Parameter estimates from averaged models suggests EVC was the most important predictor of 30 cm deep sediment C stocks and was the only variable for which the 95 % confidence interval of the estimates did not cross 0 (Tables 2 and S7), suggesting a true effect of the variable on observed C stock variability (an estimate that included 0 means that there is potentially no impact of the variable on C stocks). Specifically, seagrasses P. australis, R. megacarpa, Z. muelleri, and Z. nigricaulis had 30 cm deep sediment C stocks that were significantly different than those of coastal tussock saltmarsh (assigned as the intercept in the model, or baseline EVC for which to compare the effect of other EVCs on C stocks), while all other tidal marsh EVCs, mangroves, and seagrass L. marina did not. This was confirmed by the ANOVA and Tukey's pairwise comparisons; there was a significant difference in 30 cm deep sediment C stocks based on EVC , p<0.001, R2(adj) = 48.77 %); tidal marsh, mangrove, and seagrass L. marina had significantly higher C stocks than seagrasses P. australis, Z. nigricaulis, and Z. muelleri (Fig. 4).
Across all three EVC-averaged models, distance to coast was the next most important geomorphological predictor, ranging from 50 % to 51 % relative importance compared to EVC, followed by distance to freshwater (23 %–29 % relative importance compared to EVC), and finally slope (19 %–24 % relative importance compared to EVC). Of the two anthropogenic variables included, proportion urbanized land use was 47 % relative importance compared to EVC (averaged model 5) and proportion natural land use was 21 % relative importance compared to EVC (averaged model 11), suggesting proportion urbanized better explains variability in 30 cm deep sediment C stocks. The factor lithology did not appear in any of the best dredged models from the four global models.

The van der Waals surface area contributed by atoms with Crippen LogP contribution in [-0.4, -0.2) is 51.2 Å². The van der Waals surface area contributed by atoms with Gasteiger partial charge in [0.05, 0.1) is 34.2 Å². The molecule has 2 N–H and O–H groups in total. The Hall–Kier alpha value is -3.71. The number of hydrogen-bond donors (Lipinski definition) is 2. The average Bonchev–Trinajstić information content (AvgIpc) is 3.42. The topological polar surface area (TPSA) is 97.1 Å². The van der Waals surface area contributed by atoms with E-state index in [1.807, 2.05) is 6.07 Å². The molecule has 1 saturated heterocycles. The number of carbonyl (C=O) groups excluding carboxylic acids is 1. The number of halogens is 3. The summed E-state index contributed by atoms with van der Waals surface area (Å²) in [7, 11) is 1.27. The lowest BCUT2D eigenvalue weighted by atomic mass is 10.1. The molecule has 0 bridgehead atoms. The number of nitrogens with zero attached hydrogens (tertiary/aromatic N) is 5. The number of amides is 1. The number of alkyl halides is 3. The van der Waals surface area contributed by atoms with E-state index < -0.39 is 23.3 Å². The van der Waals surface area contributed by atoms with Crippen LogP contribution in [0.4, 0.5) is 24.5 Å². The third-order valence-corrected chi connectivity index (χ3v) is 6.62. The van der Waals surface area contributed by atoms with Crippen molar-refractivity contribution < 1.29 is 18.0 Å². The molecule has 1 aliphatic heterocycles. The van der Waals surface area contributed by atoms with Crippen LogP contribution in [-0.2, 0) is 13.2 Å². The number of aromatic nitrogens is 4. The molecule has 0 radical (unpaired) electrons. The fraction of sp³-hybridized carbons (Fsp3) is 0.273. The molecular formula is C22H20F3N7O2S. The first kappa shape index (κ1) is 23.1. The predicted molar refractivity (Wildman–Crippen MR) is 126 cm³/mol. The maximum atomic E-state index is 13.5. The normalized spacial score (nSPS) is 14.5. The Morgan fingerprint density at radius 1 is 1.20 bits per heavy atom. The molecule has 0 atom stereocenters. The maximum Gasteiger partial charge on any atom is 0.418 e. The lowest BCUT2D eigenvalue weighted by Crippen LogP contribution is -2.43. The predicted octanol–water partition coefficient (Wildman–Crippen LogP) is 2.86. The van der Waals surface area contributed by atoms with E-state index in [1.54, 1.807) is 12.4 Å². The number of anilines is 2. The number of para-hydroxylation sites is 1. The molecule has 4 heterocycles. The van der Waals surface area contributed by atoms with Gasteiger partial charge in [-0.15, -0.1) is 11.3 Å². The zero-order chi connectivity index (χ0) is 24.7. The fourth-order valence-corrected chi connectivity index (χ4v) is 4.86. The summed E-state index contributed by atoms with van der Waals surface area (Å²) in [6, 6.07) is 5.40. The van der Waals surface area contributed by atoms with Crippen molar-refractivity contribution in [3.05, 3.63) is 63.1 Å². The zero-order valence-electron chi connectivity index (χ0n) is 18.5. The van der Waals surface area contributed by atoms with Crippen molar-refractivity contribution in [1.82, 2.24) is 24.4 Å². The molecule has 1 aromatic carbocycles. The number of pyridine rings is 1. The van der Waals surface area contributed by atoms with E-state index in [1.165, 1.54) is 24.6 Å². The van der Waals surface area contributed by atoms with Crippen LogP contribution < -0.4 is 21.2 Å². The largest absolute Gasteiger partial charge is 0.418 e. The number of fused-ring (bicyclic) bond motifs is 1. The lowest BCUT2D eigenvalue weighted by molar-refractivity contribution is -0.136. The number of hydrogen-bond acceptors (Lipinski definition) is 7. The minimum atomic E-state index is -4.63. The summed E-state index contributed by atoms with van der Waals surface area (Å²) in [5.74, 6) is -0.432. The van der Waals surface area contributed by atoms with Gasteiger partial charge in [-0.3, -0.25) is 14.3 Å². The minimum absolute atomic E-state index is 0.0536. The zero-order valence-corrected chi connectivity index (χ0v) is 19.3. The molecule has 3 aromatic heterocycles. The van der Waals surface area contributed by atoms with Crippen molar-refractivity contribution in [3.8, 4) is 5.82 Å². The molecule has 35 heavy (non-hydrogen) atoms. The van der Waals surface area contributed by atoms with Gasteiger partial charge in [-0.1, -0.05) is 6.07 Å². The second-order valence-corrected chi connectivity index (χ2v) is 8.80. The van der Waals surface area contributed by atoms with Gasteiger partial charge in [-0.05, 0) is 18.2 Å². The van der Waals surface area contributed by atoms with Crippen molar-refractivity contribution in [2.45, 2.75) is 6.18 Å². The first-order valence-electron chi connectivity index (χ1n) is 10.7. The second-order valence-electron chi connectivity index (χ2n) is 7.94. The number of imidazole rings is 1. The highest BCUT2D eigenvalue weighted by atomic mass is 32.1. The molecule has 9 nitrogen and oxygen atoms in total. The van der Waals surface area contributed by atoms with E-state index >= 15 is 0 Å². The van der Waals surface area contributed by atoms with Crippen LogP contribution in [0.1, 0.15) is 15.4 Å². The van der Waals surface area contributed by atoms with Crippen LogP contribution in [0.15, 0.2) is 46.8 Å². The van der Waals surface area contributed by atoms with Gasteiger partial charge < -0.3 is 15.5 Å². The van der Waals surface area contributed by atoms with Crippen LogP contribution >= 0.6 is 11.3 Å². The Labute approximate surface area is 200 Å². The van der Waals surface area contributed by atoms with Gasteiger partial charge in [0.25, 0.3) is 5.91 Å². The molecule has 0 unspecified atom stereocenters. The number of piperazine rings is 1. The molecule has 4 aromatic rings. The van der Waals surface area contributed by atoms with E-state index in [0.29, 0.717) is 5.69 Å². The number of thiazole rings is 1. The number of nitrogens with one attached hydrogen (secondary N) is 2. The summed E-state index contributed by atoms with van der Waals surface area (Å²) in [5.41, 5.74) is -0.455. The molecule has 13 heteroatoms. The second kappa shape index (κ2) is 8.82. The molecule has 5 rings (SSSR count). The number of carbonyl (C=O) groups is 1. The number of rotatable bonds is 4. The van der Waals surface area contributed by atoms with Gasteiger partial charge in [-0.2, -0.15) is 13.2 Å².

For the next four averaged models, the ecological variable, ecosystem, was again the most important covariate (relative importance = 1.00; Table 3; Tables S8 and S9). Seagrasses impacted 30 cm deep sediment C stocks differently to tidal marshes (the intercept), as evidenced by the seagrass confidence intervals not crossing zero, while mangroves were no different to tidal marshes. However, in these averaged models, anthropogenic variables had greater relative importance than geomorphological predictors, unlike the models using EVC as the ecological covariate. Proportion urbanization was still the most important anthropogenic variable, followed by proportion natural, but both had much higher relative importance (0.87 and 0.82, respectively) to the ecological variable compared to in the EVC models. Additionally, mean population density appeared in one of the averaged models, though it did not appear in any of the EVC models. Geomorphological variables, on the other hand, appeared less important in the ecosystem models than the EVC models. Relative importance of distance to coast and slope were both lower than in the previous models, and distance to freshwater channels did not appear in the top dredged models with ecosystem at all.
3.2 Model validation
Comparison of 30 cm deep sediment C stock predictions from averaged models to actual C stock values in the 30 % evaluation dataset show that our models accounted for ∼44 %–49 % of the observed variability in 30 cm deep sediment C stock values (Fig. S3). The best three averaged models, using EVC as the ecological predictor (averaged models 11, 5, and 2), had very similar R2(adj) values (ranging 0.4829–0.4881), with the best model (averaged model 2) being the one that did not include any anthropogenic variables. The same was true when comparing models using ecosystem as the ecological variable (averaged models 10, 4, 1, and 7); the best R2(adj) was for the model with no anthropogenic variable (averaged model 7; 0.4618 compared to 0.4514, 0.4465, and 0.4566; Fig. S3).
3.3 Modelled 30 cm deep sediment blue C stocks